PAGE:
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Natalia Almada in "Mexico City"

Natalia Almada, the great-granddaughter of Mexico’s controversial 40th president, Plutarco Elías Calles, makes intimate films that delve into the tragedies of her Mexican-American family’s personal history as well as the Sinaloa region’s violent present.

More information and credits


Executive Producer: Eve Moros Ortega. Host: Claire Danes. Director: Deborah Dickson. Producer: Ian Forster. Editor: Kate Taverna. Art21 Executive Director: Tina Kukielski. Curator: Wesley Miller. Director of Production: Nick Ravich. Structure Consultant: Véronique Bernard. Director of Photography: Pedro Gomez Millan & Hatuey Viveros. Additional Photography: Ulli Bonnekamp, Robert Humphreys, Masami Fujita, John Marton, Masiar Pasquali, & Pietro de Tilla. Assistant Camera: Paul Lima, Mauricio Rodríguez, & Bernabé Salinas. Sound: Baruch Arias Kexolli, Brian Copenhagen, & Theresa Radka. Production Assistant: René Hope, Antonio Pérez Sánchez, & Guglielmo Trupia. Driver: Ricardo Jacuinde Villeda & José Luis Loyo. Translation: Manuel Alcalá & Paulina Pardo Gaviria.

Title/Motion Design: Afternoon Inc. Composer: Joel Pickard. Online Editor: Don Wyllie. Re-Recording Mix: Tony Pipitone. Sound Edit: Neil Cedar & Jay Fisher. Artwork Animation: Anita H.M. Yu. Assistant Editor: Maria Habib, Leana Siochi, Christina Stiles, & Bahron Thomas.

Host Introduction | Creative Consultant: Tucker Gates. Director of Photography: Pete Konczal. Second Camera: Jon Cooper. Key Grip: Chris Wiesehahn. Gaffer: Jesse Newton. First Assistant Camera: Sara Boardman & Shane Duckworth. Sound: James Tate. Set Dresser: Jess Coles. Hair: Peter Butler. Makeup: Matin. Production Assistant: Agatha Lewandowski & Melanie McLean. Editor: Ilya Chaiken.

Artworks Courtesy of: Natalia Almada; Minerva Cuevas; Damián Ortega; Pedro Reyes; Altamura Films; American Documentary | POV; Colección Jumex; Icarus Films; El Instituto Nacional de Bellas Artes y Literatura; kurimanzutto; LABOR; Solomon R. Guggenheim Museum, New York. Presented at Museo Jumex; Women Make Movies; Carlos Aguirre; Kenneth Bostock; Claudia Fernández; Thomas Glassford; Paulina Lasa; Néstor Quiñones; Felice Varini; & Héctor Zamora. Acquired Photography: Animal Político; Hammer Museum; Kadist Art Foundation; Simplemente; Laureana Toledo; & VernissageTV.

Special Thanks: The Art21 Board of Trustees; Michael Aglion; Daniela Alatorre; Adriana Barraza; Betty Briceño; Cactus Films; Pat Casteel; Pamela Echeverría; Christina Faist; Carla Fernández; The Galleries at Moore; Héctor Galván; Alejandro Gonzalez Palafox; Lorenzo Hagerman; Hammer Museum; HangarBicocca; Headlands Center for the Arts; Alejandro de Icaza; Jenette Kahn; José Kuri; Andrea Leal Montemayor; Sheila Lynch; Alejandro Machorro; Gabriela Maldonado Miquelerena; Mónica Manzutto; Tony Moxham; Museo de la Ciudad de México; Proyecto Siqueiros – La Tallera; Mónica Reina; Olga Rodríguez; Carlos Rossini; Diana Salier; Keith Shapiro; Mary Ann Toman; & Steve Wylie.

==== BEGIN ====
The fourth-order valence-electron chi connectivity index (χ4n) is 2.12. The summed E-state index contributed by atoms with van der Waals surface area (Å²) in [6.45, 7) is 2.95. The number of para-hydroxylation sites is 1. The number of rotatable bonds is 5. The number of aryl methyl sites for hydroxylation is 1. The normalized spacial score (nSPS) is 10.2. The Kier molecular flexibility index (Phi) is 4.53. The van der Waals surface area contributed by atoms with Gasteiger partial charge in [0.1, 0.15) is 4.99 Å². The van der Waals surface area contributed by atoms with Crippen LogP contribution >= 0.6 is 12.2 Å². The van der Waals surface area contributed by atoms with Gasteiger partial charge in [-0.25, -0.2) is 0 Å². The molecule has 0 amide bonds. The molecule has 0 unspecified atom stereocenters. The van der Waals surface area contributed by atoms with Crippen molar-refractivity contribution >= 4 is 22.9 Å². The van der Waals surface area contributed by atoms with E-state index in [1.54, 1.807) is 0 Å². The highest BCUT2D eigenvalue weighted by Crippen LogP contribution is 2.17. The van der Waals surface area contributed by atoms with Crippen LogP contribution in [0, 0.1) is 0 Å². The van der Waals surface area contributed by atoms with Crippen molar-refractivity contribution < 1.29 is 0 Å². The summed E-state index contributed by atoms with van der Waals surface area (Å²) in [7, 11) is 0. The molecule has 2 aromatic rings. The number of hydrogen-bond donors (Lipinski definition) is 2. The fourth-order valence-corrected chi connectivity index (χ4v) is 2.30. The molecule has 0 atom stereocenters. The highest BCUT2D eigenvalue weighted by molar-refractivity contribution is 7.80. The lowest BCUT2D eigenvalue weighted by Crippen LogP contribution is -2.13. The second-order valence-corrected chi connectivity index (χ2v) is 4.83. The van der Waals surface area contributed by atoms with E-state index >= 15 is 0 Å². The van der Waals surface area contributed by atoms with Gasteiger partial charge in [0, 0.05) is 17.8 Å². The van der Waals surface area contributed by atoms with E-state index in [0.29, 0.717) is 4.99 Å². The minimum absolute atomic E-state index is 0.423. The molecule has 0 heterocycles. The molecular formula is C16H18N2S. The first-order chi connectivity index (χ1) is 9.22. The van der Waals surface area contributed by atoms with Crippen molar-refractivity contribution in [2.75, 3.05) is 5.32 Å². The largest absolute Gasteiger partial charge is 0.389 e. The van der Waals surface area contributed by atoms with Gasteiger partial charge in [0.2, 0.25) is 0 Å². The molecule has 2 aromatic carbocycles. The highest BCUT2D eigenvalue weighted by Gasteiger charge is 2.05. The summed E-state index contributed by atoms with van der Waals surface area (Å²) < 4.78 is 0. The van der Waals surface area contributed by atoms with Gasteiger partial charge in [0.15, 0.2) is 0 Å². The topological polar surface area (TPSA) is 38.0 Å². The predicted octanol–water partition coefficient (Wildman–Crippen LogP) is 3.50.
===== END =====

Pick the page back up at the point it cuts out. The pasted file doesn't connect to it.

Additional Art21 Staff: Maggie Albert; Lindsey Davis; Joe Fusaro; Jessica Hamlin; Jonathan Munar; Bruno Nouril; Pauline Noyes; Kerri Schlottman; & Diane Vivona.

Public Relations: Cultural Counsel. Station Relations: De Shields Associates, Inc. Legal Counsel: Albert Gottesman.

Dedicated To: Susan Sollins, Art21 Founder.

Major underwriting for Season 8 of Art in the Twenty-First Century is provided by National Endowment for the Arts, PBS, Lambent Foundation, Agnes Gund, The Andy Warhol Foundation for the Visual Arts, and The Anna-Maria and Stephen Kellen Foundation.

Closed captionsAvailable in English, German, Romanian, Italian, Japanese, Korean, Chinese, Italian

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Natalia Almada

The great-granddaughter of Mexico’s controversial 40th president Plutarco Elías Calles, Natalia Almada makes intimate films that delve into the tragedies of her Mexican-American family’s personal history as well as the Sinaloa region’s violent present. Ranging from documentary to fiction to experimental narrative, Almada’s films portray a world filtered through recollection and constructed by diverging points of view. Whether chronicling the daily lives of Mexican drug smugglers, immigrants, corrido musicians, or government bureaucrats, Almada’s camera acts a witness to lives ensnared by violence and power struggles.

“Often, the photographs would lead to the writing. So I would go out with my camera, and kind of see something, photograph something, then come home and insert my character into that moment; or that place, or that feeling that I had photographed.”

Natalia Almada

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Filmmaking and “Todo lo demás”

In this interview, Natalia Almada discusses her approach to filmmaking, and the inspiration for her first narrative feature film, Todo lo demás.

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